A big part of prefab is innovation. Building Information Modeling (BIM) has been the standard for years, but it’s evolving every day. More and more electrical contractors are utilizing increasingly efficient electronic models instead of manually marking, manipulating, or interpreting hard copies.

Greenlee recently engineered a new conduit bender, the Greenlee AutoBend 3D, that takes a BIM file and bends the conduit in any 2D or 3D bend the user selects. By no longer manually measuring, marking, or manipulating the conduit, you eliminate all the non-value added work and opportunity for things to go wrong through mismeasurement or mishandling.

Other BIM innovations continue to add to the efficiency of prefab. The universal BIM reader program, Navisworks®, allows contractors to do a clash detection simulation to troubleshoot conduit runs before a building is even built. Anyone who utilizes simulations knows that it’s more efficient to alter a model than it is to remount a piece of hardware in the building after a problem has been detected.

Upgraded Tools

It’s not just the software that’s undergoing innovations for the sake of efficiency, but also the tools themselves. Work in the electrical industry is physically taxing, and too many electrical workers experience joint problems, tendinitis, carpal tunnel, torn rotator cuffs, or other injuries. Electricians are working longer careers than ever before, and the physical toll adds up over time. As a result, the industry is paying increasingly more attention to ergonomics. The good news is that there’s no reason for pain or lost productivity because the equipment technology is here now.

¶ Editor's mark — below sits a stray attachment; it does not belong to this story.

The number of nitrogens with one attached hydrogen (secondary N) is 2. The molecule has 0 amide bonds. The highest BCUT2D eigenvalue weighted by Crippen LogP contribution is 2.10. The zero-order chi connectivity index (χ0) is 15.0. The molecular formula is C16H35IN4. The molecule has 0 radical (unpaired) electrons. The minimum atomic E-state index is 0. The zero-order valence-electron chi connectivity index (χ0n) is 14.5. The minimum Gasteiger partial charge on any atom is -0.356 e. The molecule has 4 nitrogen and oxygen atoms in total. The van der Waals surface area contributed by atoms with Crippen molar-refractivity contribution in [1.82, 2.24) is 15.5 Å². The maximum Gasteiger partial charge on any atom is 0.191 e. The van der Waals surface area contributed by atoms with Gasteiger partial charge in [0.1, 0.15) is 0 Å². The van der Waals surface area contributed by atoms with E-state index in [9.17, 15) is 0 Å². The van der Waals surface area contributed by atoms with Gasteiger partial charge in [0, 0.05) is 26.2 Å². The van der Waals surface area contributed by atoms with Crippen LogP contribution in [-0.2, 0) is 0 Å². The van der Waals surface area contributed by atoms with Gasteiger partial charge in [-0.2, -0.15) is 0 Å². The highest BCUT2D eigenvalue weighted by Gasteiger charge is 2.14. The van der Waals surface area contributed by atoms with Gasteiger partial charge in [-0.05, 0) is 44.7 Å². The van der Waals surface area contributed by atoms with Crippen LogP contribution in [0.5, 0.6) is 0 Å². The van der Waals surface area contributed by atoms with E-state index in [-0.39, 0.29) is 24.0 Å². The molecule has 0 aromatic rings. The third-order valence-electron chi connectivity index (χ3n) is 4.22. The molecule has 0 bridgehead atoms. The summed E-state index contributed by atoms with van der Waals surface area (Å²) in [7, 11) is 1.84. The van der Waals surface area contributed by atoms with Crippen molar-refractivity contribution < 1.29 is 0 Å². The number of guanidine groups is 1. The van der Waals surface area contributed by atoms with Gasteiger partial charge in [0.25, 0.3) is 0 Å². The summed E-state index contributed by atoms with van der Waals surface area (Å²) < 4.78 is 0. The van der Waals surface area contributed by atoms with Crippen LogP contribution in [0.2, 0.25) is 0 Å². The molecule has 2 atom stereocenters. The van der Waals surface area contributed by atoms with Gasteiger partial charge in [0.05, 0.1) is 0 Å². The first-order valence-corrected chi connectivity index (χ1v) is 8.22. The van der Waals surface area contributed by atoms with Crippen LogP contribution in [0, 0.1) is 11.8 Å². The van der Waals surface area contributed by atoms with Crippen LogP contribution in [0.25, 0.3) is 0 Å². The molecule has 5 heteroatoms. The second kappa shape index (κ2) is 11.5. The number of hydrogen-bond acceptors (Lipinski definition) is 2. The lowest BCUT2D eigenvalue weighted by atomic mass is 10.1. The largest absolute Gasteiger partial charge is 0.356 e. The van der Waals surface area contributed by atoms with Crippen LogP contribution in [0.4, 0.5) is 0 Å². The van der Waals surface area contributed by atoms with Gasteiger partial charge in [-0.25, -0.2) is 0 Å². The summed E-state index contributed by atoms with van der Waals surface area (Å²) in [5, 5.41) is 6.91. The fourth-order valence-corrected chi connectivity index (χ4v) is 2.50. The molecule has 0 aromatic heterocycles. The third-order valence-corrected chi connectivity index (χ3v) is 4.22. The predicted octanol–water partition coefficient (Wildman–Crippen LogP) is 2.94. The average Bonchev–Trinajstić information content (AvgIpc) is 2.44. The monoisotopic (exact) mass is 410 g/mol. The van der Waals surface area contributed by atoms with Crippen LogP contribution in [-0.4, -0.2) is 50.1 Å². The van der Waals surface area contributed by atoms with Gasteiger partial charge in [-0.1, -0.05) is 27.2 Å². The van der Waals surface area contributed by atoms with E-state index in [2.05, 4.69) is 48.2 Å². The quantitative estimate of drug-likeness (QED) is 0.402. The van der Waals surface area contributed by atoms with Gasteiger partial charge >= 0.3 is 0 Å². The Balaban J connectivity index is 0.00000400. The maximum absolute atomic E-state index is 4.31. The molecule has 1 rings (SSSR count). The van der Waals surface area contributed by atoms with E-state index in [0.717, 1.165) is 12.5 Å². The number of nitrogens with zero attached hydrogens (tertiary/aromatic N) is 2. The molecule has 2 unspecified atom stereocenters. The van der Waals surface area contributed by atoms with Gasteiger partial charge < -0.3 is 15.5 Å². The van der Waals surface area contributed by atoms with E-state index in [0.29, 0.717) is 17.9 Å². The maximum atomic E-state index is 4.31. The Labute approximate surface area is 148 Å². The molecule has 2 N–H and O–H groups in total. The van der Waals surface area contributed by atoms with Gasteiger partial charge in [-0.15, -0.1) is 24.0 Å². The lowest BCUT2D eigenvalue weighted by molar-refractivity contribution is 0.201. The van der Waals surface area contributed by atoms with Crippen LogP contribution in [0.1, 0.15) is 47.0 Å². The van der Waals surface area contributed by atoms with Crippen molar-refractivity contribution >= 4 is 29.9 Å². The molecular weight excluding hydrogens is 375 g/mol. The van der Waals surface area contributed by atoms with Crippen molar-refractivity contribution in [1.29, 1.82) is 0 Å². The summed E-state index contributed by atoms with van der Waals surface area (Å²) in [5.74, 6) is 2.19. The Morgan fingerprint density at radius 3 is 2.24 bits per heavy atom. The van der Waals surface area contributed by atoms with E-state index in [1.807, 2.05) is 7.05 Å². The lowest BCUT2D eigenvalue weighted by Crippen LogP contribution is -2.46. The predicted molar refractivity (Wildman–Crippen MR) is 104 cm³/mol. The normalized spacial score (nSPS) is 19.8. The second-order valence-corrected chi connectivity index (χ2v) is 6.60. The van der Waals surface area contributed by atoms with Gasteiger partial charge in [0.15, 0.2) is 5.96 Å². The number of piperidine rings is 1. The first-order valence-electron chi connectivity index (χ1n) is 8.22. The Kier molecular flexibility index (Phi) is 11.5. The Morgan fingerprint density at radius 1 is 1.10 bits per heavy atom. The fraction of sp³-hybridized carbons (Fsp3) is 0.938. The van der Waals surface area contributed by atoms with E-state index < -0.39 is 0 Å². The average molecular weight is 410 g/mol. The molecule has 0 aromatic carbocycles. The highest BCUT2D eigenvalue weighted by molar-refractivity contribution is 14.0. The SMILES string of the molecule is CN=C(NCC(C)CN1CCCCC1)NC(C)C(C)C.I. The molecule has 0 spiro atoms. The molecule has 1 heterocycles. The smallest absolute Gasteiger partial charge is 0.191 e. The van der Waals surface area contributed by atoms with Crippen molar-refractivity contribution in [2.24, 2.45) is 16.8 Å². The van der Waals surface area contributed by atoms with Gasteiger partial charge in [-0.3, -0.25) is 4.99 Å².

Equipment that is designed from an ergonomics standpoint allows the electrician to work in an upfront position, reduces force, and virtually eliminates repetitive motion. Our in-house ergonomist is heavily involved in our tool design process and instrumental in our shift from manual to battery-powered tools and equipment. Battery– powered equipment – especially battery-powered hydraulic equipment – allows workers to generate a tremendous amount of crimping force in seconds, just by pulling a trigger.

There will always be an occasional need for manual tools, but battery-powered tools with an ergonomic design are a safe alternative for anyone who does repetitive motion. These battery-powered tools are portable, self-contained, prevent injury, save time by exerting force efficiently, and are used both in prefab and on the job site. With this increased innovation comes increased safety, as the industry realizes that prevention is less expensive than surgery. As an example, a large utility company in southern California made a major investment in our ergonomically-designed tools. In less than two years, they paid off their investment with reduced injuries and less time off work.

Take on the Future

Like this utility company, any operation can enjoy a win if it thinks strategically about what steps to take in our evolving industry. As we ring in a new year and a new president, we know the boom in construction will bring challenges and opportunities. Those who navigate labor shortages by mastering prefab, embracing technology, and utilizing safe practices are going to succeed.

Keith Moffatt is a senior product manager in Test and Measurement for Greenlee, a Textron company. An engineering expert, Moffatt has 25 years of experience in the electrical industry. Learn more about Greenlee by visiting www.greenlee.com.